Music Instruments: African Kissar
The African kisser was principally found in the eastern districts of Africa. There are a variety of names for this instrument owing to the many localities where they were popular. The strings are plucked and they have a remarkable resemblance to the Greek lyre.
The body is generally round, and consists variously of a gourd, and turtle shell, or even a human skull. From the body, and extending some distance above it, rise two uprights with a cross bar. Its appearance bears a faint resemblance to a rude lyre.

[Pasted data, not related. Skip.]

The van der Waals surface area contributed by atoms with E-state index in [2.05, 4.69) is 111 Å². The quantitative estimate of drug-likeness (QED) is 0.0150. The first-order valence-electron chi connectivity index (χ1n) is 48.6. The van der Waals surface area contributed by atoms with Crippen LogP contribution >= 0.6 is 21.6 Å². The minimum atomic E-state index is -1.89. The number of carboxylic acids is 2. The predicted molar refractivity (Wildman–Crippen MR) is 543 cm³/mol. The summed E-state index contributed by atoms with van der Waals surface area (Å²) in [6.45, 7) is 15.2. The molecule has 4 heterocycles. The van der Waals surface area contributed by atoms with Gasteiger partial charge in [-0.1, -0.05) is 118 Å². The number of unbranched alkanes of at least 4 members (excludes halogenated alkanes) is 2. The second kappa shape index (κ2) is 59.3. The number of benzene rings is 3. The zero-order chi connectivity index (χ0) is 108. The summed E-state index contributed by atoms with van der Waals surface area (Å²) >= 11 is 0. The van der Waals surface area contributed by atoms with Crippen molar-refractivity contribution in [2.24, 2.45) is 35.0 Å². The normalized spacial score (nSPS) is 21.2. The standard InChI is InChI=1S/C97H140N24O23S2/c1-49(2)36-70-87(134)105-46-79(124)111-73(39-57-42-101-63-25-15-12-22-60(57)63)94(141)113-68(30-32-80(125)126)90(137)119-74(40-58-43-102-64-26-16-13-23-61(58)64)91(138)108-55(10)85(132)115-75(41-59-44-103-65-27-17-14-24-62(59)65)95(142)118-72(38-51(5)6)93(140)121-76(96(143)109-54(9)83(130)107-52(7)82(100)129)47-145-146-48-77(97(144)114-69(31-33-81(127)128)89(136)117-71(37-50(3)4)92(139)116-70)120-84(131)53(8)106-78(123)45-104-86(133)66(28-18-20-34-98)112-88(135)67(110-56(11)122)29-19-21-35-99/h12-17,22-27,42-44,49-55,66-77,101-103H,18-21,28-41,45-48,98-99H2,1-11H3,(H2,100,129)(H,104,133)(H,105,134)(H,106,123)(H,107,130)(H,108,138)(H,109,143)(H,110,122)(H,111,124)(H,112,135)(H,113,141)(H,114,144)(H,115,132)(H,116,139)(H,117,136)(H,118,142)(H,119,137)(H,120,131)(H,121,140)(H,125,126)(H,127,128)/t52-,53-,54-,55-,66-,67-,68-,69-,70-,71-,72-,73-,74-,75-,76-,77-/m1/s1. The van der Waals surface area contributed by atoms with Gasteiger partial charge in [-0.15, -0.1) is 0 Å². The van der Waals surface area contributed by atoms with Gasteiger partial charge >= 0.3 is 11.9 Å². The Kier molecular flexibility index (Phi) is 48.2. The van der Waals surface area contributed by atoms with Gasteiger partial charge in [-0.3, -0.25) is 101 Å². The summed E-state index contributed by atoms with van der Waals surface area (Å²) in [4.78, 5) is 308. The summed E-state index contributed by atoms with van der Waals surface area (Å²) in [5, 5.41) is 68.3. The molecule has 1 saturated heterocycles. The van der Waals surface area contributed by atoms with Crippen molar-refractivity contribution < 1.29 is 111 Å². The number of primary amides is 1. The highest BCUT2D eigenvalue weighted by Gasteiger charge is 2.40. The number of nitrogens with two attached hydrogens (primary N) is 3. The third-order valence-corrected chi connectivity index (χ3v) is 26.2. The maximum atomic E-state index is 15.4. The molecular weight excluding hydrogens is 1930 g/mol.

The strings are stretched from the cross bar over a bridge to the lower edge of the body. In the lake countries, antlers were used for the uprights, the material and workmanship were exceedingly crude. The kisser was played by holding the frame in the left hand while resting the edge of the body on your hip. This position of the instrument strongly suggests that of the lyres on Assyrian bas-reliefs.